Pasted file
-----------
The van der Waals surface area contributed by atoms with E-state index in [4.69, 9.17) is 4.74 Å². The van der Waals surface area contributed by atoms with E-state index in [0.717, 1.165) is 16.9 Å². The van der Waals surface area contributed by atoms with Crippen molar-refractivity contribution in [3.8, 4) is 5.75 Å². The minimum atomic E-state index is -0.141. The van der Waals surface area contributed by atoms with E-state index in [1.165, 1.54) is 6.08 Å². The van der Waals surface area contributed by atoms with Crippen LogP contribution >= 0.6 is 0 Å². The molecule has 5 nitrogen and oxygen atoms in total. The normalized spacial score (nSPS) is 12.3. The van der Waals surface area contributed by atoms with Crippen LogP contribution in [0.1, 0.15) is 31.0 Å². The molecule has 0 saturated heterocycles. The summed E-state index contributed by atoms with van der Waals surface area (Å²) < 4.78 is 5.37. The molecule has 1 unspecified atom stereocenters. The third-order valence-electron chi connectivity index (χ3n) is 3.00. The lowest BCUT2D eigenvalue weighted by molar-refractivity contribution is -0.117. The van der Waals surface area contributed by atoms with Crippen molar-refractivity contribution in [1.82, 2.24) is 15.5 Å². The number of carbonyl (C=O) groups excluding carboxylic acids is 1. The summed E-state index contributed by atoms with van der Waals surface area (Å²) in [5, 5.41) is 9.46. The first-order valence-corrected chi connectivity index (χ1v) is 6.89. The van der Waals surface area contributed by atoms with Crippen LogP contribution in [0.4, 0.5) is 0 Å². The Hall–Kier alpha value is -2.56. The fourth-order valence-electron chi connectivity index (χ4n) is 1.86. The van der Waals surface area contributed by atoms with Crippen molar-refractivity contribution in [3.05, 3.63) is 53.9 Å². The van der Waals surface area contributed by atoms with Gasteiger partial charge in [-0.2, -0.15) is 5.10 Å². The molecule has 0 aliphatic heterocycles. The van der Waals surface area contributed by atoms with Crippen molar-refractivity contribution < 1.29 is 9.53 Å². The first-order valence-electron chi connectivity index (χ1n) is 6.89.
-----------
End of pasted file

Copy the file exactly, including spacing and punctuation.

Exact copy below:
The van der Waals surface area contributed by atoms with E-state index in [4.69, 9.17) is 4.74 Å². The van der Waals surface area contributed by atoms with E-state index in [0.717, 1.165) is 16.9 Å². The van der Waals surface area contributed by atoms with Crippen molar-refractivity contribution in [3.8, 4) is 5.75 Å². The minimum atomic E-state index is -0.141. The van der Waals surface area contributed by atoms with E-state index in [1.165, 1.54) is 6.08 Å². The van der Waals surface area contributed by atoms with Crippen LogP contribution >= 0.6 is 0 Å². The molecule has 5 nitrogen and oxygen atoms in total. The normalized spacial score (nSPS) is 12.3. The van der Waals surface area contributed by atoms with Crippen LogP contribution in [0.1, 0.15) is 31.0 Å². The molecule has 0 saturated heterocycles. The summed E-state index contributed by atoms with van der Waals surface area (Å²) < 4.78 is 5.37. The molecule has 1 unspecified atom stereocenters. The third-order valence-electron chi connectivity index (χ3n) is 3.00. The lowest BCUT2D eigenvalue weighted by molar-refractivity contribution is -0.117. The van der Waals surface area contributed by atoms with Crippen molar-refractivity contribution in [1.82, 2.24) is 15.5 Å². The number of carbonyl (C=O) groups excluding carboxylic acids is 1. The summed E-state index contributed by atoms with van der Waals surface area (Å²) in [5, 5.41) is 9.46. The first-order valence-corrected chi connectivity index (χ1v) is 6.89. The van der Waals surface area contributed by atoms with Crippen LogP contribution in [0.4, 0.5) is 0 Å². The Hall–Kier alpha value is -2.56. The fourth-order valence-electron chi connectivity index (χ4n) is 1.86. The van der Waals surface area contributed by atoms with Crippen molar-refractivity contribution in [3.05, 3.63) is 53.9 Å². The van der Waals surface area contributed by atoms with Gasteiger partial charge in [-0.2, -0.15) is 5.10 Å². The molecule has 0 aliphatic heterocycles. The van der Waals surface area contributed by atoms with Crippen molar-refractivity contribution < 1.29 is 9.53 Å². The first-order valence-electron chi connectivity index (χ1n) is 6.89.